How to optimise the GRC management framework for the success of the company


The hallmark of a successful organisation is one that is focused on achieving its objectives, able to keep its eye on the complex uncertainties and opportunities that surround it, and at the same time, act with integrity. You can imagine it would be quite challenging to manage this as it has to be done at every level, from the top management to every business function unit.

It is like having a rowing team – all the effort focused in one direction, with every rower rowing in unison to maximise the momentum of each pull. However, unlike rowing, each unit in the organisation has to be attuned to the “undulation of the water and adjust accordingly”: that is how intricate and challenging managing an organisation is. It requires an effective Governance, Risk and Compliance management framework.

The Elements of GRC

An effective GRC should enable the organisation, its business units and members to Learn, Align, track Performance and Review.

Source: Anatomy of the GRC Capability Model v 3.0, OCEG

To optimise its effectiveness and achieve success, the organisation has to-

  • L – LEARN from the following:
  1. External context: Awareness and understanding of external factors affecting the organisation.
  2. Internal context: Awareness and understanding of Internal factors affecting the organisation.
  3. Culture: the cultural context, leadership model and organisation climate, including the stakeholders’ mindset to GRC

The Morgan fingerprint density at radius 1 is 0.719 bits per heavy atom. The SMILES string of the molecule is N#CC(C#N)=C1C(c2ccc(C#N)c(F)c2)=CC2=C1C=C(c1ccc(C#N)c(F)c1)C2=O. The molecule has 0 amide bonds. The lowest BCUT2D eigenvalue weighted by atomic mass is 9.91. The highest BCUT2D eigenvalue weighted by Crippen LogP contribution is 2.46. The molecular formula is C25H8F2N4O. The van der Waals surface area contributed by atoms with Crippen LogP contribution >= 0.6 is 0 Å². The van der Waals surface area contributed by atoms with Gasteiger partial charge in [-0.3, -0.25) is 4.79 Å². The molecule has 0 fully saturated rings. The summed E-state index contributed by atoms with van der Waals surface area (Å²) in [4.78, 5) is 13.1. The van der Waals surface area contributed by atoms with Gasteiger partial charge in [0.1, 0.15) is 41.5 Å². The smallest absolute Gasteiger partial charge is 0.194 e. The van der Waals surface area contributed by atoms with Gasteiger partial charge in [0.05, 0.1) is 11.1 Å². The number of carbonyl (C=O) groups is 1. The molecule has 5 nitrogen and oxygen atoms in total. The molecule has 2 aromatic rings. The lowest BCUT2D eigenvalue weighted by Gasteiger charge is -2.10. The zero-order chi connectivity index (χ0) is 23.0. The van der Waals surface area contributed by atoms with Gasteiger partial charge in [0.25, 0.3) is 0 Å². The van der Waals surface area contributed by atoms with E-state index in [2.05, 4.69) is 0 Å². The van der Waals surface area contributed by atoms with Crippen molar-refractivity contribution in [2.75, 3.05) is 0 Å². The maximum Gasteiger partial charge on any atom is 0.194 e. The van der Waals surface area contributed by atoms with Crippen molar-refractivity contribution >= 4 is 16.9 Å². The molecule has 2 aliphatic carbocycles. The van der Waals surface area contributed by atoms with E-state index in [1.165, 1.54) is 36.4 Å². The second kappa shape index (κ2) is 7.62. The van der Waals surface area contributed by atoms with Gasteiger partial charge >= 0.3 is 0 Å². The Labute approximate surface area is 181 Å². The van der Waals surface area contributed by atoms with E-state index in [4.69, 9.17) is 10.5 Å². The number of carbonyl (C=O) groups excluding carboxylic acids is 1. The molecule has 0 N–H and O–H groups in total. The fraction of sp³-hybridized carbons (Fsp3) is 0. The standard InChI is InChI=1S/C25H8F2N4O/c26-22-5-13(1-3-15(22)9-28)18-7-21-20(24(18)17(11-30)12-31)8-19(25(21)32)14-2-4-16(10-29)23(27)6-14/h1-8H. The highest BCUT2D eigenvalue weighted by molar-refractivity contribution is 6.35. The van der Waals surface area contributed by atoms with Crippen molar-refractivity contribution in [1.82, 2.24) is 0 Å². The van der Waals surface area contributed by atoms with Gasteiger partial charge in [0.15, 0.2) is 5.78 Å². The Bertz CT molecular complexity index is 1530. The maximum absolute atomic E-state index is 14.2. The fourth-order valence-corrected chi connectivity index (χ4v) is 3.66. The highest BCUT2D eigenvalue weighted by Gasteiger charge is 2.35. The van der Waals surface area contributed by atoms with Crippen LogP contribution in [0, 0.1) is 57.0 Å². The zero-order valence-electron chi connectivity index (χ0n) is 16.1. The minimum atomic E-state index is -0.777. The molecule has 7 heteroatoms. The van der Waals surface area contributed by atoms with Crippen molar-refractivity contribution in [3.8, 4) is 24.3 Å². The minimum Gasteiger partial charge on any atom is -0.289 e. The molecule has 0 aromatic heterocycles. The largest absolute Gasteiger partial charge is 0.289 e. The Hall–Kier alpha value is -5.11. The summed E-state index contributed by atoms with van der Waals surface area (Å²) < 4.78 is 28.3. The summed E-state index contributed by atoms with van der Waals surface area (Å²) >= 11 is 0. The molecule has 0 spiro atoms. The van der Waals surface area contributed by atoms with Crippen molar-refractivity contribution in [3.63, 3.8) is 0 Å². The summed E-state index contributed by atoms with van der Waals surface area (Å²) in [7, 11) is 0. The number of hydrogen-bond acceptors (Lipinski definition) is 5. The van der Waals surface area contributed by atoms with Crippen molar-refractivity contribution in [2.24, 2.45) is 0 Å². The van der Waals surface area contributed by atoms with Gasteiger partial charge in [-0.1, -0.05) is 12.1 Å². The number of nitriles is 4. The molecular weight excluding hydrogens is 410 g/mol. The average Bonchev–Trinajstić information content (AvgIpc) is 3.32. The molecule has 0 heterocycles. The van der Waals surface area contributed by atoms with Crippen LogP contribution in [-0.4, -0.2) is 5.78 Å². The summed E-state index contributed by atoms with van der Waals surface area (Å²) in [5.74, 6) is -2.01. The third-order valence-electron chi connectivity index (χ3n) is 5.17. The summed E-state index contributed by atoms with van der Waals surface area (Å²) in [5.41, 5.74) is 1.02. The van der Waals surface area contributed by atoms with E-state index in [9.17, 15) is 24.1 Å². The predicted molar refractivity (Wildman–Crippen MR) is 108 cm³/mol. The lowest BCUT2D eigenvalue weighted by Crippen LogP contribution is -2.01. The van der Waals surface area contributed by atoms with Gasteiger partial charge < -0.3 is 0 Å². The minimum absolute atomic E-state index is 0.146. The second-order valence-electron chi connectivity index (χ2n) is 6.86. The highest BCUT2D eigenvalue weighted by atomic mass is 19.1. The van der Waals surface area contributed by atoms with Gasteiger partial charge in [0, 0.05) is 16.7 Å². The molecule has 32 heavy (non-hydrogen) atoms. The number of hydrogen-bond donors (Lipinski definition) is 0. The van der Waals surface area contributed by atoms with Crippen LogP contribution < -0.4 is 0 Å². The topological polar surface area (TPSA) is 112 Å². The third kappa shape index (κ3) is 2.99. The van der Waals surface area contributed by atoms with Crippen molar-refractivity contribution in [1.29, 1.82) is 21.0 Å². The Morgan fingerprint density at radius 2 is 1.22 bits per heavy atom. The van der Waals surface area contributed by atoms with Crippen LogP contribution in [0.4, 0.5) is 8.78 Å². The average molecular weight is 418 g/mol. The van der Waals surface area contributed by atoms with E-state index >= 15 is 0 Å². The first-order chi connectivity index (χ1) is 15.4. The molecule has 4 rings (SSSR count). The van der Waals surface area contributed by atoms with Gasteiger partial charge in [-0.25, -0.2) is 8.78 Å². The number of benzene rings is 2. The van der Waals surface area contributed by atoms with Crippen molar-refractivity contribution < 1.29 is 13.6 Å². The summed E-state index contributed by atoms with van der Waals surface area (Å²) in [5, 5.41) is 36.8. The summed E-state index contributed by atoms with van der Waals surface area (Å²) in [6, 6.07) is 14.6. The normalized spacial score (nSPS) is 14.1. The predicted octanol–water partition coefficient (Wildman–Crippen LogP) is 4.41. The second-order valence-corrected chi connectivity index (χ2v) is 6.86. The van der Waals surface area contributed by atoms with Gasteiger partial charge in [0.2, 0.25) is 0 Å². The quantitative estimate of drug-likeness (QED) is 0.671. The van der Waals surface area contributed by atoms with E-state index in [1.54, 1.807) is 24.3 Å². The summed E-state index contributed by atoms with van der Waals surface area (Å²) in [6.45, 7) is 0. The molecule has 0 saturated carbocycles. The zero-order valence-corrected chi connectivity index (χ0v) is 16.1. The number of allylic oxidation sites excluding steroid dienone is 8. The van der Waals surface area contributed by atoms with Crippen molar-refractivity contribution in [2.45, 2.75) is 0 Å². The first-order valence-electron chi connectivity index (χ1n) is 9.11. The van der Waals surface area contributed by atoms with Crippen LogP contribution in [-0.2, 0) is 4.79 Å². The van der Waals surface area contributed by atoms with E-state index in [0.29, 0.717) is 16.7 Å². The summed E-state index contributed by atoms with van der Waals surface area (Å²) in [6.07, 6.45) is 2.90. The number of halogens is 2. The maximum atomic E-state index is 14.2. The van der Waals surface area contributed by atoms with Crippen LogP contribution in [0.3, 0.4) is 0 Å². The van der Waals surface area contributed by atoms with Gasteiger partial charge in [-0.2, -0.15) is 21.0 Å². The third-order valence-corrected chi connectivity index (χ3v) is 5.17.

4. Stakeholders: An understanding of relationship and interactions with stakeholders to understand their needs and perspectives that affect the organisation.
  • A – ALIGN — Align its learning, resource and effort in unison to:
  1. Reach for common objective/s
  2. Operationalise in the same direction with the desirable code of conduct
  3. Identify factors affecting the achievement of objectives
  4. Assess strengths weaknesses opportunities and threats
  5. Structure the organisation accordingly through design
  • P – PERFORM — In operationalising its functions, the organisation and business have to address threats, opportunities, and requirements by encouraging desired conduct and events. It also has to prevent undesired conduct and events through appropriate response and controls.  These include:
  1. Controls: a mix of management, process, HR, Finance, IT and physical
  2. Policies: to govern and guide in addressing SWOT requirements and set clear expectation of conduct.
  3. Communication: to deliver and receive reliable information to enable the organisation and stakeholders to perform their roles.
  4. Education: To impart knowledge to all stakeholders of the expected conduct, care, motivation or skill required to achieve its goal.
  5. Incentives: Implement enticements for desired conduct and recognise those contributing to the desired outcome.
  6. Notification: to provide channels to report
    - progress and/or
    - undesirable or desirable incidents aligned with the GRC.
  7. Inquiry: an analysis of data/information about progress (to objectives) and occurrence of any undesirable conduct or events.
  8. Response: Plan and implement actions/reactions to address undesirable events or weaknesses.
  • R – REVIEW — The organisation needs to track and monitor its performance, events so as to adjust for operating effectiveness.
  1. Monitoring: from evaluation of capabilities to performance to risks to results.
  2. Assurance: to all stakeholders
  3. Improvement: to develop plans and implement initiatives that enhance the effectiveness of the organisation in the drive towards its objectives.